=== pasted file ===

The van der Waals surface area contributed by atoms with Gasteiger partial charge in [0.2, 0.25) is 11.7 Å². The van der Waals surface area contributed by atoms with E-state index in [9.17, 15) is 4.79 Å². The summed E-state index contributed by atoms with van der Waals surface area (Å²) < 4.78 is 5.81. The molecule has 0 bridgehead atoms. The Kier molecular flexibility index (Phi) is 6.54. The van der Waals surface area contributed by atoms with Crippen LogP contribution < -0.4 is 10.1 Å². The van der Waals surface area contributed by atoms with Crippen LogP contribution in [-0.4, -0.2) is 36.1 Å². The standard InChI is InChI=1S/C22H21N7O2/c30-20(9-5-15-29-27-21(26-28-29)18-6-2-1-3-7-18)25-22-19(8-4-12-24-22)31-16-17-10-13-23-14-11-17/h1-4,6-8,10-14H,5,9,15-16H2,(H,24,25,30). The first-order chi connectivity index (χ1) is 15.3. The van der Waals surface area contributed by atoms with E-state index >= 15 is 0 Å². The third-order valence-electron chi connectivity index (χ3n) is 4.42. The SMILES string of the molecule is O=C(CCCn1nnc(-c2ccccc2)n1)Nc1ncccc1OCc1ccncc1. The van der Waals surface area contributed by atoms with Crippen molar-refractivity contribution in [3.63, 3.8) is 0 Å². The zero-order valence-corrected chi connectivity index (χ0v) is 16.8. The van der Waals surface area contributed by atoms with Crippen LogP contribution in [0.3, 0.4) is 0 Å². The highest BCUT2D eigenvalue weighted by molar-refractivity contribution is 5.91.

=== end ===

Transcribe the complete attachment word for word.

The van der Waals surface area contributed by atoms with Gasteiger partial charge in [0.2, 0.25) is 11.7 Å². The van der Waals surface area contributed by atoms with E-state index in [9.17, 15) is 4.79 Å². The summed E-state index contributed by atoms with van der Waals surface area (Å²) < 4.78 is 5.81. The molecule has 0 bridgehead atoms. The Kier molecular flexibility index (Phi) is 6.54. The van der Waals surface area contributed by atoms with Crippen LogP contribution < -0.4 is 10.1 Å². The van der Waals surface area contributed by atoms with Crippen LogP contribution in [-0.4, -0.2) is 36.1 Å². The standard InChI is InChI=1S/C22H21N7O2/c30-20(9-5-15-29-27-21(26-28-29)18-6-2-1-3-7-18)25-22-19(8-4-12-24-22)31-16-17-10-13-23-14-11-17/h1-4,6-8,10-14H,5,9,15-16H2,(H,24,25,30). The first-order chi connectivity index (χ1) is 15.3. The van der Waals surface area contributed by atoms with E-state index >= 15 is 0 Å². The third-order valence-electron chi connectivity index (χ3n) is 4.42. The SMILES string of the molecule is O=C(CCCn1nnc(-c2ccccc2)n1)Nc1ncccc1OCc1ccncc1. The van der Waals surface area contributed by atoms with Crippen molar-refractivity contribution in [3.63, 3.8) is 0 Å². The zero-order valence-corrected chi connectivity index (χ0v) is 16.8. The van der Waals surface area contributed by atoms with Crippen LogP contribution in [0.3, 0.4) is 0 Å². The highest BCUT2D eigenvalue weighted by molar-refractivity contribution is 5.91.